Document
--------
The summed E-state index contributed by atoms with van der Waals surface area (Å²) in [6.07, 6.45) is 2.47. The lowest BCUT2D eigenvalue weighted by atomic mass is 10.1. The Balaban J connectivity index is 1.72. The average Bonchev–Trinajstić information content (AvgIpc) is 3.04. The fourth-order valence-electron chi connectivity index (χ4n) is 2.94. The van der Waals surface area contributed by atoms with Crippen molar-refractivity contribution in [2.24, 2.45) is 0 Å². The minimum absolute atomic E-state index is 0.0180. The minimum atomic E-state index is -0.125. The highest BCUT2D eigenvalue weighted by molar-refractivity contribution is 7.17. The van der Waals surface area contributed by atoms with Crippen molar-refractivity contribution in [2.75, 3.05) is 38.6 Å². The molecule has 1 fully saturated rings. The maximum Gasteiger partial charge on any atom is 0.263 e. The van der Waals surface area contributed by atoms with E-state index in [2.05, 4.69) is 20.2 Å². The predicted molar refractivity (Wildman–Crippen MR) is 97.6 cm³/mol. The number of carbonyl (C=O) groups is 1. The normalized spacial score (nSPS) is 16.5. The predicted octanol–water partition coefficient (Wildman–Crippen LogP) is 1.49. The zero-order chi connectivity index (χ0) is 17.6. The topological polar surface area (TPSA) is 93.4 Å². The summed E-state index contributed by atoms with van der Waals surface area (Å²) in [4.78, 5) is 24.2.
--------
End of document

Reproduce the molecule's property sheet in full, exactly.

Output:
The summed E-state index contributed by atoms with van der Waals surface area (Å²) in [6.07, 6.45) is 2.47. The lowest BCUT2D eigenvalue weighted by atomic mass is 10.1. The Balaban J connectivity index is 1.72. The average Bonchev–Trinajstić information content (AvgIpc) is 3.04. The fourth-order valence-electron chi connectivity index (χ4n) is 2.94. The van der Waals surface area contributed by atoms with Crippen molar-refractivity contribution in [2.24, 2.45) is 0 Å². The minimum absolute atomic E-state index is 0.0180. The minimum atomic E-state index is -0.125. The highest BCUT2D eigenvalue weighted by molar-refractivity contribution is 7.17. The van der Waals surface area contributed by atoms with Crippen molar-refractivity contribution in [2.75, 3.05) is 38.6 Å². The molecule has 1 fully saturated rings. The maximum Gasteiger partial charge on any atom is 0.263 e. The van der Waals surface area contributed by atoms with E-state index in [2.05, 4.69) is 20.2 Å². The predicted molar refractivity (Wildman–Crippen MR) is 97.6 cm³/mol. The number of carbonyl (C=O) groups is 1. The normalized spacial score (nSPS) is 16.5. The predicted octanol–water partition coefficient (Wildman–Crippen LogP) is 1.49. The zero-order chi connectivity index (χ0) is 17.6. The topological polar surface area (TPSA) is 93.4 Å². The summed E-state index contributed by atoms with van der Waals surface area (Å²) in [4.78, 5) is 24.2.